June 09, 2005

The Genius of Adverse Selection

There's a lot of health care talk going on over at the Washington Monthly, and Kevin Drum wonders whether preserving insurance-companie competition in health care, albeit under strict government regulation, would be a good idea on the merits:
[W]hat if we had, say, ten or twenty healthcare providers, all offering different plans? They're still tightly regulated, and there are minimums that all of them have to offer, but they're paid enough that they can afford to offer more than just the minimum. ... They all have an incentive to cut costs because their government reimbursement is a set amount, but they also have an incentive to offer state-of-the-art services in order to attract more customers than their competitors.
That sure sounds nice, but I think David Himmelstein, in a piece long, long ago in the American Prospect, gave a better picture of what would probably happen under tightly regulated competition. The insurance companies wouldn't compete by offering better services; they'd compete by trying their damnedest to pawn off the sick people on somebody else:
Managed Competition would be further undermined by insurers' efforts to attract healthy enrollees, so-called risk selection. Since 10% of the population consumes 72% of health care, the easiest way for insurers/HMOs to undercut their competitors' prices is to quietly avoid enrolling sick people in the first place, and drive away the chronically ill by offering unsatisfactory care. Immense financial reward accrues to insurers that successfully avoid risk, assuring extraordinary efforts to circumvent regulatory bans on risk selection.

Although managed competition in principle requires open enrollment, such requirements for open enrollment [are easily skirted]. Place sign-up offices on upper floors of buildings with malfunctioning elevators. Refuse contracts to providers convenient to neighborhoods with high rates of HIV (an example of medical redlining). Structure salary scales to assure a high turnover among physicians; the longer they're in practice, the more sick patients they accumulate. Assure the easy availability of services for the worried well, and inconvenience for those with expensive chronic illnesses.

In Medicare's HMO Demonstration Project regulatory oversight did not avert even flagrant abuses. Predictably, the HIPCs' efforts to adjust the capitation fee for predictors of health risk will be no match for the creative and subtle means devised by unscrupulous insurers/HMOs to avoid the sick. Millions will be spend on consultants who assist in targeting the most lucrative sub-markets. In a competitive environment, insurers that lower their costs by effectively dodging health problems are sure to succeed, those that tackle them are likely to fail.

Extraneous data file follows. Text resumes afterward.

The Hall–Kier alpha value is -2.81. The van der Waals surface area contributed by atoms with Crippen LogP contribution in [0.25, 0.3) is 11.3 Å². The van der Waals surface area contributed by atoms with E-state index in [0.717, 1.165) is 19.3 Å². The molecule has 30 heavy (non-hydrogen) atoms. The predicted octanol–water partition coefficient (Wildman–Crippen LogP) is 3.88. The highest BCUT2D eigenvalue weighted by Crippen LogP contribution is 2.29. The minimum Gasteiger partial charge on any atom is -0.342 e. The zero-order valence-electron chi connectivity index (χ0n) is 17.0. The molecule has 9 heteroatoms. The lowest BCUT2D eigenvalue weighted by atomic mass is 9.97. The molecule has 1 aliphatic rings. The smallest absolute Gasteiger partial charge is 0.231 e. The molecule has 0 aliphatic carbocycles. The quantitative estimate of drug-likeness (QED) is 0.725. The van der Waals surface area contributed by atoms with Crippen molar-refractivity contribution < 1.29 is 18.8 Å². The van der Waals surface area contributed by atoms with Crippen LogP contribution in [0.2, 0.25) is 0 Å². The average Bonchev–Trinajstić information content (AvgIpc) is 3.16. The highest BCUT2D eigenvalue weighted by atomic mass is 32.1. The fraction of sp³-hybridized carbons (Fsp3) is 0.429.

That seems virtually impossible to get around, no matter how hard you try to stop it. The Washington Monthly health plan under discussion would presumably offer insurance companies greater compensation for picking up sicker patients. Himmelstein notes that that didn't work with HMOs, and it's fairly clear why. The main problem with these much-heralded "risk-adjusted vouchers", I think, is that different markets tend to price different health risks at different rates, so there would still be a slew of attempts to game the system. A given insurance company would go after only those customers whose risk it prices lower than the government does. This is all just a glorified form of gambling, not health care. Beat the Feds, win a prize. Now perhaps with enough ingenuity you can chase down all these dodges and abuses with a bunch of patchwork regulations, but at some point you have to wonder whether the benefits of managed competition are worth the costs. My guess is "no," although I'll admit that I don't know for certain.

(OK, edited: Didn't have the case against risk-adjusted vouchers quite right the first time around. But I think it's correct now.)
-- Brad Plumer 1:29 AM || ||